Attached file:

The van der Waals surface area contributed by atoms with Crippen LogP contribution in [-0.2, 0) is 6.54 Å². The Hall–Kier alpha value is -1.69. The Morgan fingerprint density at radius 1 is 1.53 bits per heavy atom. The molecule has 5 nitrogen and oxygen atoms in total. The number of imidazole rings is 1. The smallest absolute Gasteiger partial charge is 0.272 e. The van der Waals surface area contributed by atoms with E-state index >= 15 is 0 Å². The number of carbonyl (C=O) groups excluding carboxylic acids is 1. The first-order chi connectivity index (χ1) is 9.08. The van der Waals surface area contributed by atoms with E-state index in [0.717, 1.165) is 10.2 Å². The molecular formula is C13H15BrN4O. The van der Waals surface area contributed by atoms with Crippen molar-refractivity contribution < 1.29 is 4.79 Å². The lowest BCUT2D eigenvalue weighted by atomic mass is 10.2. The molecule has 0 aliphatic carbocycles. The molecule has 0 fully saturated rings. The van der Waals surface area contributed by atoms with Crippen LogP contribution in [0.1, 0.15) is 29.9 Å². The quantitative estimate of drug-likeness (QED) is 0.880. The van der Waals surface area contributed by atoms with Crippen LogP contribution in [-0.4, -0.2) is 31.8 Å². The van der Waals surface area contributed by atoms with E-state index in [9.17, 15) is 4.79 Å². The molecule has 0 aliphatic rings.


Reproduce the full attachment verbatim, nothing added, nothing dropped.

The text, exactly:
The van der Waals surface area contributed by atoms with Crippen LogP contribution in [-0.2, 0) is 6.54 Å². The Hall–Kier alpha value is -1.69. The Morgan fingerprint density at radius 1 is 1.53 bits per heavy atom. The molecule has 5 nitrogen and oxygen atoms in total. The number of imidazole rings is 1. The smallest absolute Gasteiger partial charge is 0.272 e. The van der Waals surface area contributed by atoms with E-state index >= 15 is 0 Å². The number of carbonyl (C=O) groups excluding carboxylic acids is 1. The first-order chi connectivity index (χ1) is 9.08. The van der Waals surface area contributed by atoms with E-state index in [0.717, 1.165) is 10.2 Å². The molecular formula is C13H15BrN4O. The van der Waals surface area contributed by atoms with Crippen molar-refractivity contribution < 1.29 is 4.79 Å². The lowest BCUT2D eigenvalue weighted by atomic mass is 10.2. The molecule has 0 aliphatic carbocycles. The molecule has 0 fully saturated rings. The van der Waals surface area contributed by atoms with Crippen LogP contribution in [0.1, 0.15) is 29.9 Å². The quantitative estimate of drug-likeness (QED) is 0.880. The van der Waals surface area contributed by atoms with Crippen LogP contribution in [-0.4, -0.2) is 31.8 Å². The van der Waals surface area contributed by atoms with E-state index in [9.17, 15) is 4.79 Å². The molecule has 0 aliphatic rings.